Accidental Homlab - July 20, 2021

Just a quick update on my ansible journey. A few weeks ago I noted the difficulty I was having learning the file organization of Ansible. I was having trouble keeping track of what went where.

So, I decided to just make one giant playbook with 6 plays for different types of machines. Over the past couple of weeks, that playbook grew to 1500 lines. I navigated primarily by using the folding feature of the YAML extension for Visual Studio Code. It was pretty straightforward to learn the syntax and semantics of Ansible by cutting and pasting between plays and examples found on the internet. I got to the point where I could delete four of the machine and completely rebuild them via ansible.

Over time, natural patterns began to emerge. So, I split sections of the large playbook into ‘blocks’ contained in their own .yml files which also lived in the main directory. I would task_import the blocks into the main playbook as necessary.

The third step was to add variables. After the basic patterns, emerged it was pretty clear when and where variables would improve the readability and reusability of the code.

Finally, I started moving the blocks with related functionality into roles.

The approach might not work for everyone, but it helped me get my head wrapped around ansible.


Very Cool !!

In the world of automation / development, there is no “one shoe fits all”. While in some cases there may be known best practices, more often than not, design patterns boil down to the team, their style and subject area knowledge.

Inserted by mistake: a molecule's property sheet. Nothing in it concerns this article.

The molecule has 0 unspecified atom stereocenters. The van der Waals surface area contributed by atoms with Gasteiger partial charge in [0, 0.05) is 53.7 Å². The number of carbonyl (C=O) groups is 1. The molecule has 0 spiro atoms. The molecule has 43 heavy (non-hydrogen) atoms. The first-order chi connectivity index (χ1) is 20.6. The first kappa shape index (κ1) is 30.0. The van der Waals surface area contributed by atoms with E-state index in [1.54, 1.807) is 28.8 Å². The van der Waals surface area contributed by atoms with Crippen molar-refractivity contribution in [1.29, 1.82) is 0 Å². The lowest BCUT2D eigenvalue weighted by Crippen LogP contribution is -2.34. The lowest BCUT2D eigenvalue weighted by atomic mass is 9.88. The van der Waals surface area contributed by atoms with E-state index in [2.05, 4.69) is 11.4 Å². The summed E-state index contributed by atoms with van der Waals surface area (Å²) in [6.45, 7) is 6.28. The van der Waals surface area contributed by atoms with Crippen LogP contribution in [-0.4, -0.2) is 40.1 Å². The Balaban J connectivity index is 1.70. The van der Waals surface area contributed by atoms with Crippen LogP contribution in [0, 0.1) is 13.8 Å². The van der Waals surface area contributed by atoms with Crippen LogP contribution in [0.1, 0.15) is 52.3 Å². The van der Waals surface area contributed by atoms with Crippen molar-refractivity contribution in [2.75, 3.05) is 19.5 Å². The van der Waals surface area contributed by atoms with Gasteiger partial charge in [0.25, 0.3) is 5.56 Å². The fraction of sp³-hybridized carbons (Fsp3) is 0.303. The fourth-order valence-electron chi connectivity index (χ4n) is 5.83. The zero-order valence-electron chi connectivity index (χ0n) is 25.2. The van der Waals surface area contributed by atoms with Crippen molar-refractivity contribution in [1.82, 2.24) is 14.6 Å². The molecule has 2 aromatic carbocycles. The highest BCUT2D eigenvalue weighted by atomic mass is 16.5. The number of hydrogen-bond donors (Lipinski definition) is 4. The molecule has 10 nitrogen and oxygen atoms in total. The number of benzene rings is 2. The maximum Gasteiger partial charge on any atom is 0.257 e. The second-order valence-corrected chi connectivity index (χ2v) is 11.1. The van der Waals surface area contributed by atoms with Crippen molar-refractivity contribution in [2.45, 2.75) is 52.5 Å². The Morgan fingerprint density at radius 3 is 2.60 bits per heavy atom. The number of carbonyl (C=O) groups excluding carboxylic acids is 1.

Just curious, have you posted your solution anywhere?

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Plus one.

Reading internet experts like geerlingguy was overwhelming me. Just too much coming at me at once to be able to isolate the important parts and focus on them.

I started to put my configuration on Github… But I took it off when I kept getting stuck sanitizing keys and passwords. My plan currently is to spend a few more weeks, on and off, cleaning things up. Then I will go through and sanitize the entire thing in one go.


Have you looked at the Ansible repo I shared some time ago? I don’t remember if I sent you the link or if you may have found it on your own. I kind of solved the problem in a similar way myself.

Yes, I have seen your git hub repo. Ansible vault seems to be the way to go. I just need some time to implement it.

You are not alone in this one. Managing secrets is no easy task. There are many ways that it can be done, but, it’s challenging, particularly when you have to do it at scale. I’ve been working on that aspect myself for a good while. At this point, I know just about enough to be dangerous. AWS KMS, Azure Key Vault, HashiCorp Vault, they all go from mild to wild in a hurry but it’s an area that anyone doing web services needs to know (to some degree).

Many don’t realize, there are loads of bots that do noting but scan Git Service Providers (Github, Gitlab, Bitbucket, Sourceforge, etc) looking for passwords / keys. They are looking for somebody to make just one mistake to capitalize on. If they don’t realize the mistake, or forget to clear the Git revision history after finding it, it’s a big security hole.